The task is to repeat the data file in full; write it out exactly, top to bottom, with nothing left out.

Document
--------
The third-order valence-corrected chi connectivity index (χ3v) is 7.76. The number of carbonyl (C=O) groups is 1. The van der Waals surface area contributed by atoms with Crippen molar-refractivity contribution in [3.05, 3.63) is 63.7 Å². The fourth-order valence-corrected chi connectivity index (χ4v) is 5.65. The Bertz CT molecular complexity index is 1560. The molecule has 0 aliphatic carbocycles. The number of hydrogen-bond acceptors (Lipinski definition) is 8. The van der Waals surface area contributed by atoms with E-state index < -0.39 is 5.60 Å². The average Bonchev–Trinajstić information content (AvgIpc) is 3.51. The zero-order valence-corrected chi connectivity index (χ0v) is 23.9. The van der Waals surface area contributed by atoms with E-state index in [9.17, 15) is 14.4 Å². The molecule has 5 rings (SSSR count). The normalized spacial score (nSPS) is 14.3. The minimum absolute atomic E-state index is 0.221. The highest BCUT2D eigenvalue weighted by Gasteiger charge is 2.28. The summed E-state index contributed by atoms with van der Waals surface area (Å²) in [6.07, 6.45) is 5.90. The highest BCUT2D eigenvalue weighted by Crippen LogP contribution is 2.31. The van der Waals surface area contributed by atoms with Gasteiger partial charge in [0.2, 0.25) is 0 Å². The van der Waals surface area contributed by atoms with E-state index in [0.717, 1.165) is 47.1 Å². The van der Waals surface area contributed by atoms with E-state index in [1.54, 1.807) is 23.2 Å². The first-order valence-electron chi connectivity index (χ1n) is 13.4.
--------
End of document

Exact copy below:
The third-order valence-corrected chi connectivity index (χ3v) is 7.76. The number of carbonyl (C=O) groups is 1. The van der Waals surface area contributed by atoms with Crippen molar-refractivity contribution in [3.05, 3.63) is 63.7 Å². The fourth-order valence-corrected chi connectivity index (χ4v) is 5.65. The Bertz CT molecular complexity index is 1560. The molecule has 0 aliphatic carbocycles. The number of hydrogen-bond acceptors (Lipinski definition) is 8. The van der Waals surface area contributed by atoms with E-state index < -0.39 is 5.60 Å². The average Bonchev–Trinajstić information content (AvgIpc) is 3.51. The zero-order valence-corrected chi connectivity index (χ0v) is 23.9. The van der Waals surface area contributed by atoms with E-state index in [9.17, 15) is 14.4 Å². The molecule has 5 rings (SSSR count). The normalized spacial score (nSPS) is 14.3. The minimum absolute atomic E-state index is 0.221. The highest BCUT2D eigenvalue weighted by Gasteiger charge is 2.28. The summed E-state index contributed by atoms with van der Waals surface area (Å²) in [6.07, 6.45) is 5.90. The highest BCUT2D eigenvalue weighted by Crippen LogP contribution is 2.31. The van der Waals surface area contributed by atoms with Gasteiger partial charge in [0.2, 0.25) is 0 Å². The van der Waals surface area contributed by atoms with E-state index in [0.717, 1.165) is 47.1 Å². The van der Waals surface area contributed by atoms with E-state index in [1.54, 1.807) is 23.2 Å². The first-order valence-electron chi connectivity index (χ1n) is 13.4.